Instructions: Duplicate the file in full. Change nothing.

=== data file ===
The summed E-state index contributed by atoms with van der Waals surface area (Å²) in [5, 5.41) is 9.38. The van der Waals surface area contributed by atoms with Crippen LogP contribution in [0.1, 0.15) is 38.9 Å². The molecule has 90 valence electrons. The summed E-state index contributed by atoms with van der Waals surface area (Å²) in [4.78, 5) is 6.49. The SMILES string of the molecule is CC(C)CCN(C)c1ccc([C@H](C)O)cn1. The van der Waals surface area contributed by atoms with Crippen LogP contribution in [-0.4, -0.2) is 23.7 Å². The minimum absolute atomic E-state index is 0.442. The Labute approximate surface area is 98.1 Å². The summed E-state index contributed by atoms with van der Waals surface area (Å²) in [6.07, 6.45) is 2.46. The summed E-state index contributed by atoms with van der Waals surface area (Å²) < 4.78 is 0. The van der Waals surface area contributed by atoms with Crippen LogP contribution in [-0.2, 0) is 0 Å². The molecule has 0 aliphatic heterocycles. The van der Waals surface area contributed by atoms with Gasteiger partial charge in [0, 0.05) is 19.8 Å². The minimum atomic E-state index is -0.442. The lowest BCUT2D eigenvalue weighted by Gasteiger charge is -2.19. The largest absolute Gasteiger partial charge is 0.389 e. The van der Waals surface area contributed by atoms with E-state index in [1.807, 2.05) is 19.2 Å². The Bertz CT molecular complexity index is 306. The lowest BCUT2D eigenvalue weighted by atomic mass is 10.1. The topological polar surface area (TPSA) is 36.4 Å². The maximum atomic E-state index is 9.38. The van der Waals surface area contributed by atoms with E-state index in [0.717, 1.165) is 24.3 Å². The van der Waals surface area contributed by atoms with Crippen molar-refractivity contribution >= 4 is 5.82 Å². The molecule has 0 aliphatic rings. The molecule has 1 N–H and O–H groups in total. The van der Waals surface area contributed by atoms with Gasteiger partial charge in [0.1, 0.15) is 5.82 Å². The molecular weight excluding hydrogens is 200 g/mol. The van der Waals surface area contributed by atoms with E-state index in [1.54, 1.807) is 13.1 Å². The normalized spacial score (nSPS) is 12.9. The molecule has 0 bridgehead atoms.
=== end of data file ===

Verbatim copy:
The summed E-state index contributed by atoms with van der Waals surface area (Å²) in [5, 5.41) is 9.38. The van der Waals surface area contributed by atoms with Crippen LogP contribution in [0.1, 0.15) is 38.9 Å². The molecule has 90 valence electrons. The summed E-state index contributed by atoms with van der Waals surface area (Å²) in [4.78, 5) is 6.49. The SMILES string of the molecule is CC(C)CCN(C)c1ccc([C@H](C)O)cn1. The van der Waals surface area contributed by atoms with Crippen LogP contribution in [-0.4, -0.2) is 23.7 Å². The minimum absolute atomic E-state index is 0.442. The Labute approximate surface area is 98.1 Å². The summed E-state index contributed by atoms with van der Waals surface area (Å²) in [6.07, 6.45) is 2.46. The summed E-state index contributed by atoms with van der Waals surface area (Å²) < 4.78 is 0. The van der Waals surface area contributed by atoms with Crippen LogP contribution in [-0.2, 0) is 0 Å². The molecule has 0 aliphatic heterocycles. The van der Waals surface area contributed by atoms with Gasteiger partial charge in [0, 0.05) is 19.8 Å². The minimum atomic E-state index is -0.442. The lowest BCUT2D eigenvalue weighted by Gasteiger charge is -2.19. The largest absolute Gasteiger partial charge is 0.389 e. The van der Waals surface area contributed by atoms with E-state index in [1.807, 2.05) is 19.2 Å². The Bertz CT molecular complexity index is 306. The lowest BCUT2D eigenvalue weighted by atomic mass is 10.1. The topological polar surface area (TPSA) is 36.4 Å². The maximum atomic E-state index is 9.38. The van der Waals surface area contributed by atoms with E-state index in [0.717, 1.165) is 24.3 Å². The van der Waals surface area contributed by atoms with Crippen molar-refractivity contribution >= 4 is 5.82 Å². The molecule has 0 aliphatic rings. The molecule has 1 N–H and O–H groups in total. The van der Waals surface area contributed by atoms with Gasteiger partial charge in [0.1, 0.15) is 5.82 Å². The molecular weight excluding hydrogens is 200 g/mol. The van der Waals surface area contributed by atoms with E-state index in [1.54, 1.807) is 13.1 Å². The normalized spacial score (nSPS) is 12.9. The molecule has 0 bridgehead atoms.